£1 doesn’t cover a morning coffee in the café next to my office, but across the world around one billion people live on just £1 a day for all their living costs. The Global Poverty Project has been working hard for the last four years to challenge this unacceptable state of affairs through the Live Below the Line campaign. It has raised over $13.8 million across 70 countries and for 90 different charities who are all aiming to end extreme poverty. Despite a huge international effort, the scandal of extreme poverty still persists in 2015 so yet again I will do a little to help this month.
Live Below the Line is a challenge to live for five days spending just £1 a day on all food and drink. No gifts, no freebies, no cheating. For me to stay within budget, it will mean no coffee, no milk, probably no meat, and no soft or alcoholic drinks. However, I will be lucky enough to have unlimited access to clean and safe water and reliable electricity and will only have to endure this for five days. Living in such severe poverty causes not only hunger, but also terrible health problems, but this is life for nearly 1000 million people around the world.
This year, my Live Below the Line challenge will direct funds towards changing lives in Malawi. The total raised by the McConnell International Foundation team will be split between UNICEF and the McConnell International Foundation projects there.
This year marks the ten-year anniversary of my delegation visit to Malawi as First Minister of Scotland, in support of the Scotland Malawi Partnership. This incredible partnership has grown from strength to strength over the past ten years and acts as an umbrella organisation for all groups and individuals involved in mutually beneficial projects to aid sustainable development in Malawi and help its people break out of the poverty cycle.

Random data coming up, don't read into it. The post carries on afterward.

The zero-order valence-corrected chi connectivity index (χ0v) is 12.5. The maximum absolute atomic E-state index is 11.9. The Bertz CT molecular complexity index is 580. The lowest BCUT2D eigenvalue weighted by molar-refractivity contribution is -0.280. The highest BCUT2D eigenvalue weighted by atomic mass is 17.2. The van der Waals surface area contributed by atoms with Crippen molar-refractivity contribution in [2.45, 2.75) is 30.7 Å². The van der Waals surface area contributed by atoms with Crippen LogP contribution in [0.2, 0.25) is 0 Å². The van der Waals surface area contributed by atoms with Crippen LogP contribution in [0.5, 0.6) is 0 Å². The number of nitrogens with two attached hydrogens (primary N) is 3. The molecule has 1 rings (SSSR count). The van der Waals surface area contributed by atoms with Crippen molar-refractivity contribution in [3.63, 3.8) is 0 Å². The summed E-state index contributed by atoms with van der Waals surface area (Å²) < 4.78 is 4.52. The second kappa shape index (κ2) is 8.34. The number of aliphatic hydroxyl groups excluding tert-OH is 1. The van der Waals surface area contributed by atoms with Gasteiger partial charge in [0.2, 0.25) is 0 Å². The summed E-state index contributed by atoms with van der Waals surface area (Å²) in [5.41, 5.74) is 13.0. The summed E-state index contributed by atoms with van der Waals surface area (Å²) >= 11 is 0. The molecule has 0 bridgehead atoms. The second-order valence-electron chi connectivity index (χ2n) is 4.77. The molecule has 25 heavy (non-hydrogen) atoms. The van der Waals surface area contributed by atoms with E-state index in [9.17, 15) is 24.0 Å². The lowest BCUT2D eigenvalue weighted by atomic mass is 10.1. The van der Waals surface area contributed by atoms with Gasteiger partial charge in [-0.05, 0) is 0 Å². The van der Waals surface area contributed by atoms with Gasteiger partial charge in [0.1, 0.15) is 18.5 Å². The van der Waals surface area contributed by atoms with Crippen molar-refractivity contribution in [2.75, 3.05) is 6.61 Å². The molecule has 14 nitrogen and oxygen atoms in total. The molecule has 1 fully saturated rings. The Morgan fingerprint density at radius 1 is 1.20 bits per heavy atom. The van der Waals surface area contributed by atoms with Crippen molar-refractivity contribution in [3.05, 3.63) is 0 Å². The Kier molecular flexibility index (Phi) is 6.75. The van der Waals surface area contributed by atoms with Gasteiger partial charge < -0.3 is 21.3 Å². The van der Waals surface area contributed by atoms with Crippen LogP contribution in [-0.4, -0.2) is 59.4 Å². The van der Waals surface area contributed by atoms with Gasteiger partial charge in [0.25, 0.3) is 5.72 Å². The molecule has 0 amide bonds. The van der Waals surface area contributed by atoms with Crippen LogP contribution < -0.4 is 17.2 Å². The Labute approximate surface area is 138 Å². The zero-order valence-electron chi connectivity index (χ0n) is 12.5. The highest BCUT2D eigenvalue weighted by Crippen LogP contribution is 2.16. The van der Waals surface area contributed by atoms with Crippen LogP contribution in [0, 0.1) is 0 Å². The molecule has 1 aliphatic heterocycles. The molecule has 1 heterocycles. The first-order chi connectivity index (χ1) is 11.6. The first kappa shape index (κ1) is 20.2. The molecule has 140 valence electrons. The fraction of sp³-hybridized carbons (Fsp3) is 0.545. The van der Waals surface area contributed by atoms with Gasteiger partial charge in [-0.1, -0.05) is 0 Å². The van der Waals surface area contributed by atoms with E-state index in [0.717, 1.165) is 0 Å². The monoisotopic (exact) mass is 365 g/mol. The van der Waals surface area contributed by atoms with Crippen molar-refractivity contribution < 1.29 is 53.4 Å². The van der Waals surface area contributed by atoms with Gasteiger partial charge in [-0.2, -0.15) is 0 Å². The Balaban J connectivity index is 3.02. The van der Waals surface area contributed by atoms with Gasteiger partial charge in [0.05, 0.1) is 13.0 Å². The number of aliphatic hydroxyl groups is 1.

One of the projects that will benefit from the donations to my Live Below the Line 2015 challenge is AYISE – Active Youth Initiative for Social Enhancement is based in Blantyre, Malawi, which helps young people break out of the poverty cycle, providing livelihood security and employment opportunities as well as promoting human rights and democratic principles.
In the ten years since my first visit to Malawi, the chances for many have improved. But there is still much work to be done. Poverty goes hand in hand with disease, child labour and other abuses. And the situation in Malawi was worsened by the January floods that resulted in almost a quarter of a million people being displaced and thousands of acres of crops being destroyed, significantly affecting the availability of food this year. It is a crucial time in their development and we must strive to do as much as we can to help those affected rebuild their lives.
I recently saw for myself the amazing work that UNICEF Malawi are doing to keep the camps for those who have been displaced clean and healthy, and to support families to move into new homes. But they need more resources to help more people.
From 12th to 16th June, I will once again be undertaking the challenge to eat and drink spending just £1 or less for five days. If you would like to know more (or even to donate) please check out this link to my campaign page:
The scale of this scandal is a disgrace in a world with the technology, know-how and resources we have today. Statistics trip off the tongue, and it can seem hopeless to target the defeat of extreme poverty globally. But, year after year more people are lifted out of poverty. If we each do a little, we can win this war.